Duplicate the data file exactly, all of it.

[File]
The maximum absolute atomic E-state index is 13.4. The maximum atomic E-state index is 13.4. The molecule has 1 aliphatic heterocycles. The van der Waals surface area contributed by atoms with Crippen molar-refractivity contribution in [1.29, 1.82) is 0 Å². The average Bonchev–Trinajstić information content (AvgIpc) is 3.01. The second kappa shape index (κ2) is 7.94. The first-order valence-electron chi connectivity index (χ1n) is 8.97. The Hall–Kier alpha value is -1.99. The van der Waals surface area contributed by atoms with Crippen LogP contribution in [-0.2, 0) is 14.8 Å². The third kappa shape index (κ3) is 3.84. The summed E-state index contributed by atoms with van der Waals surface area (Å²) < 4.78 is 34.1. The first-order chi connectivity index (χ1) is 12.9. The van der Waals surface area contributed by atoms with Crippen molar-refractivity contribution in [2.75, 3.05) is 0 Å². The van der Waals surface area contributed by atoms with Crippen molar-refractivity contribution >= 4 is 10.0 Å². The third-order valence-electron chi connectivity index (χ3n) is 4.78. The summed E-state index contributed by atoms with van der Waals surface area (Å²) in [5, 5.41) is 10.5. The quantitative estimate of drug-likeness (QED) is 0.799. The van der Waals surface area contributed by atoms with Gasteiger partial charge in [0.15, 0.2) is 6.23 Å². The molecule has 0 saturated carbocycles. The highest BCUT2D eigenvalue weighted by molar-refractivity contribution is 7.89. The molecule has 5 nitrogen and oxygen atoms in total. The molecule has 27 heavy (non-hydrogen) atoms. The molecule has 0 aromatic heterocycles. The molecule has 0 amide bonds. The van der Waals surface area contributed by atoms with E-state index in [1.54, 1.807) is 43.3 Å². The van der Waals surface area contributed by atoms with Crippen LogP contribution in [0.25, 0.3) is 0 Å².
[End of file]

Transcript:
The maximum absolute atomic E-state index is 13.4. The maximum atomic E-state index is 13.4. The molecule has 1 aliphatic heterocycles. The van der Waals surface area contributed by atoms with Crippen molar-refractivity contribution in [1.29, 1.82) is 0 Å². The average Bonchev–Trinajstić information content (AvgIpc) is 3.01. The second kappa shape index (κ2) is 7.94. The first-order valence-electron chi connectivity index (χ1n) is 8.97. The Hall–Kier alpha value is -1.99. The van der Waals surface area contributed by atoms with Crippen LogP contribution in [-0.2, 0) is 14.8 Å². The third kappa shape index (κ3) is 3.84. The summed E-state index contributed by atoms with van der Waals surface area (Å²) < 4.78 is 34.1. The first-order chi connectivity index (χ1) is 12.9. The van der Waals surface area contributed by atoms with Crippen molar-refractivity contribution in [2.75, 3.05) is 0 Å². The van der Waals surface area contributed by atoms with Crippen molar-refractivity contribution >= 4 is 10.0 Å². The third-order valence-electron chi connectivity index (χ3n) is 4.78. The summed E-state index contributed by atoms with van der Waals surface area (Å²) in [5, 5.41) is 10.5. The quantitative estimate of drug-likeness (QED) is 0.799. The van der Waals surface area contributed by atoms with Gasteiger partial charge in [0.15, 0.2) is 6.23 Å². The molecule has 0 saturated carbocycles. The highest BCUT2D eigenvalue weighted by molar-refractivity contribution is 7.89. The molecule has 5 nitrogen and oxygen atoms in total. The molecule has 27 heavy (non-hydrogen) atoms. The molecule has 0 aromatic heterocycles. The molecule has 0 amide bonds. The van der Waals surface area contributed by atoms with E-state index in [1.54, 1.807) is 43.3 Å². The van der Waals surface area contributed by atoms with Crippen LogP contribution in [0.25, 0.3) is 0 Å².